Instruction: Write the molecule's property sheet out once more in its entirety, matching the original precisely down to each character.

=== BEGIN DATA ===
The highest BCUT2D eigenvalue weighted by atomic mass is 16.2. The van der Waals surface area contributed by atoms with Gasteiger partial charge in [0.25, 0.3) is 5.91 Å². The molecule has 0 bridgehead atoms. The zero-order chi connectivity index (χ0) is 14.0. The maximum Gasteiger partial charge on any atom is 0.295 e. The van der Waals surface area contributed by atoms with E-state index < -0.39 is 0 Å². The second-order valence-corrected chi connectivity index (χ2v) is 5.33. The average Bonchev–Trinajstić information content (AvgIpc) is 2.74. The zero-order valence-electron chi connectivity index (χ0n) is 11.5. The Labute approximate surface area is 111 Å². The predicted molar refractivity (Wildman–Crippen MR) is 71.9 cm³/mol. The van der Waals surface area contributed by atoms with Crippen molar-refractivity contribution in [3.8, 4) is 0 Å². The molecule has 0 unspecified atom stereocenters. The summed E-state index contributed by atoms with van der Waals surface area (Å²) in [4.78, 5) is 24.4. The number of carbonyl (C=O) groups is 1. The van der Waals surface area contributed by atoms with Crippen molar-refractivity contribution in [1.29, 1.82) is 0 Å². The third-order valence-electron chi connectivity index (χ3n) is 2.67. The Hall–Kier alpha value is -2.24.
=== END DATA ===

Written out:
The highest BCUT2D eigenvalue weighted by atomic mass is 16.2. The van der Waals surface area contributed by atoms with Gasteiger partial charge in [0.25, 0.3) is 5.91 Å². The molecule has 0 bridgehead atoms. The zero-order chi connectivity index (χ0) is 14.0. The maximum Gasteiger partial charge on any atom is 0.295 e. The van der Waals surface area contributed by atoms with E-state index < -0.39 is 0 Å². The second-order valence-corrected chi connectivity index (χ2v) is 5.33. The average Bonchev–Trinajstić information content (AvgIpc) is 2.74. The zero-order valence-electron chi connectivity index (χ0n) is 11.5. The Labute approximate surface area is 111 Å². The predicted molar refractivity (Wildman–Crippen MR) is 71.9 cm³/mol. The van der Waals surface area contributed by atoms with Crippen molar-refractivity contribution in [3.8, 4) is 0 Å². The molecule has 0 unspecified atom stereocenters. The summed E-state index contributed by atoms with van der Waals surface area (Å²) in [4.78, 5) is 24.4. The number of carbonyl (C=O) groups is 1. The van der Waals surface area contributed by atoms with Crippen molar-refractivity contribution in [1.29, 1.82) is 0 Å². The third-order valence-electron chi connectivity index (χ3n) is 2.67. The Hall–Kier alpha value is -2.24.